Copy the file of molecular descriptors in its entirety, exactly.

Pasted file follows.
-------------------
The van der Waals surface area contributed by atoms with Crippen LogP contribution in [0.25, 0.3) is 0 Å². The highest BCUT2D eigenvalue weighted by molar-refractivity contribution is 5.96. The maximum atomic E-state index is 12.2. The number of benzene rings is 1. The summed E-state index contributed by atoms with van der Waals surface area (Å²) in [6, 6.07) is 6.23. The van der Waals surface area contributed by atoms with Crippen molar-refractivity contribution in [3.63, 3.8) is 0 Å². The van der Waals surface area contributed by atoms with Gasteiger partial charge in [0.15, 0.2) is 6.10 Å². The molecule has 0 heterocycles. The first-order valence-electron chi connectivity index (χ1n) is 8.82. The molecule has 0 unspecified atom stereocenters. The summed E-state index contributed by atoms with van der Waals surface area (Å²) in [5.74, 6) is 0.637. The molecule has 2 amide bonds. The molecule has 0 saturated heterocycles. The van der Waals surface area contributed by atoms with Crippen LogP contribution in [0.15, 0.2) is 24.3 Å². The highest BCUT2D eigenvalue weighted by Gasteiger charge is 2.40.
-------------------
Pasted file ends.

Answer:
The van der Waals surface area contributed by atoms with Crippen LogP contribution in [0.25, 0.3) is 0 Å². The highest BCUT2D eigenvalue weighted by molar-refractivity contribution is 5.96. The maximum atomic E-state index is 12.2. The number of benzene rings is 1. The summed E-state index contributed by atoms with van der Waals surface area (Å²) in [6, 6.07) is 6.23. The van der Waals surface area contributed by atoms with Crippen molar-refractivity contribution in [3.63, 3.8) is 0 Å². The van der Waals surface area contributed by atoms with Gasteiger partial charge in [0.15, 0.2) is 6.10 Å². The molecule has 0 heterocycles. The first-order valence-electron chi connectivity index (χ1n) is 8.82. The molecule has 0 unspecified atom stereocenters. The summed E-state index contributed by atoms with van der Waals surface area (Å²) in [5.74, 6) is 0.637. The molecule has 2 amide bonds. The molecule has 0 saturated heterocycles. The van der Waals surface area contributed by atoms with Crippen LogP contribution in [0.15, 0.2) is 24.3 Å². The highest BCUT2D eigenvalue weighted by Gasteiger charge is 2.40.